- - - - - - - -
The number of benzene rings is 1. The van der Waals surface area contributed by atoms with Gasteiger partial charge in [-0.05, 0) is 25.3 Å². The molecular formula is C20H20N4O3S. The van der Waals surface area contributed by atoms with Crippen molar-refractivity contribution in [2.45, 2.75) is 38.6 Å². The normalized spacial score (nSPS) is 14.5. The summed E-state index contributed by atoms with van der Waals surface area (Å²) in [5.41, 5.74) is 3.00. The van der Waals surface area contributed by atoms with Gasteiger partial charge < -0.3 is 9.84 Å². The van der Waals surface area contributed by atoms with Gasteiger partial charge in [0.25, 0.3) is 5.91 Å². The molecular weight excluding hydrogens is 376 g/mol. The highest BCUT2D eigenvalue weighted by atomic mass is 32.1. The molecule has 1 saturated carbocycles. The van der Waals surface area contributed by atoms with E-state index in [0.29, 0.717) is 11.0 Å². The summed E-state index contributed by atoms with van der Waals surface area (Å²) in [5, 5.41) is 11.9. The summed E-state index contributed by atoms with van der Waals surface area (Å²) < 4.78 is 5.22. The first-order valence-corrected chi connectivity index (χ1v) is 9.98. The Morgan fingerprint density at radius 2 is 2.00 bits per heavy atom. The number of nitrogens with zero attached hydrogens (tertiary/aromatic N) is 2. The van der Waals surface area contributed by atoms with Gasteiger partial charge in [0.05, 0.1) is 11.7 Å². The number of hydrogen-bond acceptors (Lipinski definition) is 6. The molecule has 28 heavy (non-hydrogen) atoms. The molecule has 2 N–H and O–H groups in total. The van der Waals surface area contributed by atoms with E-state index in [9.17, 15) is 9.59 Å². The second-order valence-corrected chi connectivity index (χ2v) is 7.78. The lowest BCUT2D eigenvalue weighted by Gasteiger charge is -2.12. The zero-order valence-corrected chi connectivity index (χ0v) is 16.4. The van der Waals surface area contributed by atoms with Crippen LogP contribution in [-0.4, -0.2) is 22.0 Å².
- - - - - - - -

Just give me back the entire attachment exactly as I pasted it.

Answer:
The number of benzene rings is 1. The van der Waals surface area contributed by atoms with Gasteiger partial charge in [-0.05, 0) is 25.3 Å². The molecular formula is C20H20N4O3S. The van der Waals surface area contributed by atoms with Crippen molar-refractivity contribution in [2.45, 2.75) is 38.6 Å². The normalized spacial score (nSPS) is 14.5. The summed E-state index contributed by atoms with van der Waals surface area (Å²) in [5.41, 5.74) is 3.00. The van der Waals surface area contributed by atoms with Gasteiger partial charge < -0.3 is 9.84 Å². The van der Waals surface area contributed by atoms with Gasteiger partial charge in [0.25, 0.3) is 5.91 Å². The molecular weight excluding hydrogens is 376 g/mol. The highest BCUT2D eigenvalue weighted by atomic mass is 32.1. The molecule has 1 saturated carbocycles. The van der Waals surface area contributed by atoms with E-state index in [0.29, 0.717) is 11.0 Å². The summed E-state index contributed by atoms with van der Waals surface area (Å²) in [5, 5.41) is 11.9. The summed E-state index contributed by atoms with van der Waals surface area (Å²) < 4.78 is 5.22. The first-order valence-corrected chi connectivity index (χ1v) is 9.98. The Morgan fingerprint density at radius 2 is 2.00 bits per heavy atom. The number of nitrogens with zero attached hydrogens (tertiary/aromatic N) is 2. The van der Waals surface area contributed by atoms with Gasteiger partial charge in [0.05, 0.1) is 11.7 Å². The number of hydrogen-bond acceptors (Lipinski definition) is 6. The molecule has 28 heavy (non-hydrogen) atoms. The molecule has 2 N–H and O–H groups in total. The van der Waals surface area contributed by atoms with E-state index in [9.17, 15) is 9.59 Å². The second-order valence-corrected chi connectivity index (χ2v) is 7.78. The lowest BCUT2D eigenvalue weighted by Gasteiger charge is -2.12. The zero-order valence-corrected chi connectivity index (χ0v) is 16.4. The van der Waals surface area contributed by atoms with Crippen LogP contribution in [-0.4, -0.2) is 22.0 Å².